Differences in Teacher Perceptions of State Policies

Laura Desimone
Monday, May 1, 2017
Policy Attributes Theory
Teaching and Instruction

Do teachers of different grades, subjects, and types of students view their state policies differently?

In a previous post, we discussed how teachers, principals, and district officials differ in their perceptions of the state education policy environment, finding that overall teachers perceive less authority (buy-in) of state college- and career-readiness standards and they view the standards as less stable than either principals or district officials do.

We find meaningful and significant differences between how teachers of different grades, subjects, and types of students, perceived their policy environment, described below. 

In this post, we discuss how subgroups of teachers differ in their view of the policy environment by analyzing teacher responses to C-SAIL’s state-representative district surveys in Texas, Ohio, and Kentucky (three of C-SAIL’s partner states).

We asked teachers to assess their policy environment based on the five following policy attributes: (1) consistency, (2) specificity, (3) authority, (4) power, and (5) stability. We find meaningful and significant differences between how teachers of different grades, subjects, and types of students, perceived their policy environment, described below. 

Differences among Teachers

The figures below show the results for all three states. Sometimes subgroups of teachers are not included if the sample size was too low.

Note that in the figures below, red circles indicate significance gaps between every respondent group. Brown circles indicate significance gaps between three different groups. Yellow circles indicate significance gaps between one group and two other groups. Gray circles indicate significance between only two groups.

Figure 1. Texas


In Texas, there were few differences between teachers in terms of how they rated the policy system. Texas teachers rated the authority of standards policy in the 2.2 to 2.8 range, which suggests there is room for strengthening buy-in. Similarly, stability scores between 2.4 and 2.6 suggest that many Texas teachers do not think the standards system will stay in place for more than 3 years.

Notable differences are that teachers of students with disabilities (SWDs) rated the policy system as less authoritative than all other groups (gray circle). SWD teachers also rated the policy system as less specific than math teachers (red circle). While these differences are statistically significant, they are small.

Figure 2. Ohio


In Ohio, there are a few more differences among teachers. Scores for the attributes range in the 2.1 to 2.5 range suggesting moderate perceptions of the strength of the attributes, but with room for improvement. Ohio math teachers rated their policy system as significantly more authoritative but less consistent than ELA teachers did (brown circle). SWD teachers rated the system as significantly more consistent than did math teachers, but less authoritative than did ELA teachers (brown circles). ELL teachers rated the Ohio standards as significantly more stable than did ELA and SWD teachers (yellow circle). As with Texas, these differences are significant but small.

Figure 3. Kentucky


In Kentucky, moderate scores in the 2.1 to 2.5 range for stability and power are consistent with other states. Specificity, authority, and power are slightly higher, ranging from 2.6 to 3.0.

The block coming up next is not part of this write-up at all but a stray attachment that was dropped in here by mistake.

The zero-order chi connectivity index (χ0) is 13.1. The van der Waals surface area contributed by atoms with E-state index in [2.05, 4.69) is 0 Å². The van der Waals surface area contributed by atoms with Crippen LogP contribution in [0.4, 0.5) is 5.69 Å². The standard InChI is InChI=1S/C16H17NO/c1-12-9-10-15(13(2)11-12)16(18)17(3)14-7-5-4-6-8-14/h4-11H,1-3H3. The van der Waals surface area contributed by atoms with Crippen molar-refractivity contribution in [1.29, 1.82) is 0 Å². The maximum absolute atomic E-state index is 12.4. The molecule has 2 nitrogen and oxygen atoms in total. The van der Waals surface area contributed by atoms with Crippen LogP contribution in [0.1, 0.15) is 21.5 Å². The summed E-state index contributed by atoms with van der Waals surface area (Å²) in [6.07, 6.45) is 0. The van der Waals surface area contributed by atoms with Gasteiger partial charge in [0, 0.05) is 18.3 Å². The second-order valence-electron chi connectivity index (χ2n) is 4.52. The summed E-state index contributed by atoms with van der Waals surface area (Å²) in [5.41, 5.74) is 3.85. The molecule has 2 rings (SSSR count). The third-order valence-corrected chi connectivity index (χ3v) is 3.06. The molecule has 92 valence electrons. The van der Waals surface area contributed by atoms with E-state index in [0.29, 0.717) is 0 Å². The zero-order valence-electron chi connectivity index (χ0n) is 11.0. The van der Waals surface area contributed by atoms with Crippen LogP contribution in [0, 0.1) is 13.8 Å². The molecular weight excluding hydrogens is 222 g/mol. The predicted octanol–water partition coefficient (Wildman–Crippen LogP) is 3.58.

In contrast with Ohio, Kentucky ELA teachers rated the policy system as significantly more authoritative than math teachers did (yellow circle). Math teachers perceived the policy system as more powerful than SWD teachers do (gray circle). SWD teachers rated the system as significantly more consistent than did math teachers (gray circle), but less authoritative than did ELA teachers (yellow circle). SWD teachers also saw the policy system as significantly more specific and consistent than math teachers, and significantly more specific than ELA teachers.

What do differences mean?

The above findings suggest that teachers of different types of students experience their policy environment differently and that there are several instructive differences across states.

Specifically, these results suggest different policy environments for teachers of students with disabilities in Texas compared to Kentucky. In Texas, SWD teachers are significantly less likely to perceive specificity in policies, while in Kentucky, SWD teachers are significantly more likely to perceive specificity than other teachers. In both Texas and Ohio, SWD teachers perceived significantly less authority, but this was not true in Kentucky – again suggesting a more specific, authoritative environment for SWD teachers in that state.

Of all five attributes, it seems consistency is the highest-ranked attribute across all three states. Texas stands out as having teachers who consider their policy environment as more specific than Kentucky and Ohio teachers.  Kentucky teachers predict more change in their policy environment than Texas and Ohio, perhaps reflecting current policy initiatives that have happened there recently.  

These comparisons are instructive in understanding what teachers of different subjects and special populations may have in common in terms of their policy environment, and where there may be important differences with implications for the supports and challenges they face. For example, if teachers of SWDs are rating their policy environment as less specific than other teachers are, this may suggest that they could benefit from more instructional support and guidance for helping their students meet state standards.